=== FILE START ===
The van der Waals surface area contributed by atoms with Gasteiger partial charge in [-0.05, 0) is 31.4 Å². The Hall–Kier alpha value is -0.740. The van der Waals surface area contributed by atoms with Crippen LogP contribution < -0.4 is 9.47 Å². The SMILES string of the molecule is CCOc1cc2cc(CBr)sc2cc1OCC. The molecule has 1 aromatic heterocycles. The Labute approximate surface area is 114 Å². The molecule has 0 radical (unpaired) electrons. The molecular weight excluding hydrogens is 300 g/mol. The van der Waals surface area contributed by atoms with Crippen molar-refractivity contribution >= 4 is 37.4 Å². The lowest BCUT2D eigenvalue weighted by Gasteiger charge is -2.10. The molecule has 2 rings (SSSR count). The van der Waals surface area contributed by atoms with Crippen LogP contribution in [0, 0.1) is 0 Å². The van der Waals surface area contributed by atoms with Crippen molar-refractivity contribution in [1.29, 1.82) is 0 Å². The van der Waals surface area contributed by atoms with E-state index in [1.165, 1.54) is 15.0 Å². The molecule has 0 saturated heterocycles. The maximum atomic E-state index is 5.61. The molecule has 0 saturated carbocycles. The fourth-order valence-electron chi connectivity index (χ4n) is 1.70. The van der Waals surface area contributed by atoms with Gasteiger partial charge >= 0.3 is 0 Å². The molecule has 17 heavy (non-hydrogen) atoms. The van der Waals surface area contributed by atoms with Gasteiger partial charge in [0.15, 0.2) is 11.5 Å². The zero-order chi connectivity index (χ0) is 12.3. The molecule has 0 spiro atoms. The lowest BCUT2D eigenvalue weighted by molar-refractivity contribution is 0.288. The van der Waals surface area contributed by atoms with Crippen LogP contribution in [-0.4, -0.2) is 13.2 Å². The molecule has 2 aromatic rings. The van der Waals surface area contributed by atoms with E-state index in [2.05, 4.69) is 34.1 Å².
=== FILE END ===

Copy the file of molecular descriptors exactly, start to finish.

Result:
The van der Waals surface area contributed by atoms with Gasteiger partial charge in [-0.05, 0) is 31.4 Å². The Hall–Kier alpha value is -0.740. The van der Waals surface area contributed by atoms with Crippen LogP contribution < -0.4 is 9.47 Å². The SMILES string of the molecule is CCOc1cc2cc(CBr)sc2cc1OCC. The molecule has 1 aromatic heterocycles. The Labute approximate surface area is 114 Å². The molecule has 0 radical (unpaired) electrons. The molecular weight excluding hydrogens is 300 g/mol. The van der Waals surface area contributed by atoms with Crippen molar-refractivity contribution >= 4 is 37.4 Å². The lowest BCUT2D eigenvalue weighted by Gasteiger charge is -2.10. The molecule has 2 rings (SSSR count). The van der Waals surface area contributed by atoms with Crippen LogP contribution in [0, 0.1) is 0 Å². The van der Waals surface area contributed by atoms with Crippen molar-refractivity contribution in [1.29, 1.82) is 0 Å². The van der Waals surface area contributed by atoms with E-state index in [1.165, 1.54) is 15.0 Å². The molecule has 0 saturated heterocycles. The maximum atomic E-state index is 5.61. The molecule has 0 saturated carbocycles. The fourth-order valence-electron chi connectivity index (χ4n) is 1.70. The van der Waals surface area contributed by atoms with Gasteiger partial charge >= 0.3 is 0 Å². The molecule has 17 heavy (non-hydrogen) atoms. The van der Waals surface area contributed by atoms with Gasteiger partial charge in [0.15, 0.2) is 11.5 Å². The zero-order chi connectivity index (χ0) is 12.3. The molecule has 0 spiro atoms. The lowest BCUT2D eigenvalue weighted by molar-refractivity contribution is 0.288. The van der Waals surface area contributed by atoms with Crippen LogP contribution in [-0.4, -0.2) is 13.2 Å². The molecule has 2 aromatic rings. The van der Waals surface area contributed by atoms with E-state index in [2.05, 4.69) is 34.1 Å².